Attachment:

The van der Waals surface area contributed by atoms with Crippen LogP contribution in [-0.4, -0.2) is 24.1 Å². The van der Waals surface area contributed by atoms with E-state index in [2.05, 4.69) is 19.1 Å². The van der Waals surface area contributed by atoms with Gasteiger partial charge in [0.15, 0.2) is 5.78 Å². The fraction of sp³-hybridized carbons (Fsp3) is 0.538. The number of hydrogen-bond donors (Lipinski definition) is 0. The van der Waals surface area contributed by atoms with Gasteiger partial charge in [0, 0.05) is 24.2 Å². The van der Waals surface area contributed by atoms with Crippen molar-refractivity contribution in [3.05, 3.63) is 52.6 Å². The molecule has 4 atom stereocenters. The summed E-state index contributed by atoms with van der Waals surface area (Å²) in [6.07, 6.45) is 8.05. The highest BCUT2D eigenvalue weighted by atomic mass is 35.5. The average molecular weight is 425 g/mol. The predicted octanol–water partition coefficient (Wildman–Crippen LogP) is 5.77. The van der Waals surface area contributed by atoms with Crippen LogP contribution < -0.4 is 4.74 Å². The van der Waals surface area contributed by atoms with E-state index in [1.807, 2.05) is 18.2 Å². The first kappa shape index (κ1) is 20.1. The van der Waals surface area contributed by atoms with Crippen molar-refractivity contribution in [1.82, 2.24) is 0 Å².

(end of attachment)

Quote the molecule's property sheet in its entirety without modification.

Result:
The van der Waals surface area contributed by atoms with Crippen LogP contribution in [-0.4, -0.2) is 24.1 Å². The van der Waals surface area contributed by atoms with E-state index in [2.05, 4.69) is 19.1 Å². The van der Waals surface area contributed by atoms with Gasteiger partial charge in [0.15, 0.2) is 5.78 Å². The fraction of sp³-hybridized carbons (Fsp3) is 0.538. The number of hydrogen-bond donors (Lipinski definition) is 0. The van der Waals surface area contributed by atoms with Gasteiger partial charge in [0, 0.05) is 24.2 Å². The van der Waals surface area contributed by atoms with Crippen molar-refractivity contribution in [3.05, 3.63) is 52.6 Å². The molecule has 4 atom stereocenters. The summed E-state index contributed by atoms with van der Waals surface area (Å²) in [6.07, 6.45) is 8.05. The highest BCUT2D eigenvalue weighted by atomic mass is 35.5. The average molecular weight is 425 g/mol. The predicted octanol–water partition coefficient (Wildman–Crippen LogP) is 5.77. The van der Waals surface area contributed by atoms with Crippen LogP contribution < -0.4 is 4.74 Å². The van der Waals surface area contributed by atoms with E-state index in [1.807, 2.05) is 18.2 Å². The first kappa shape index (κ1) is 20.1. The van der Waals surface area contributed by atoms with Crippen molar-refractivity contribution in [1.82, 2.24) is 0 Å².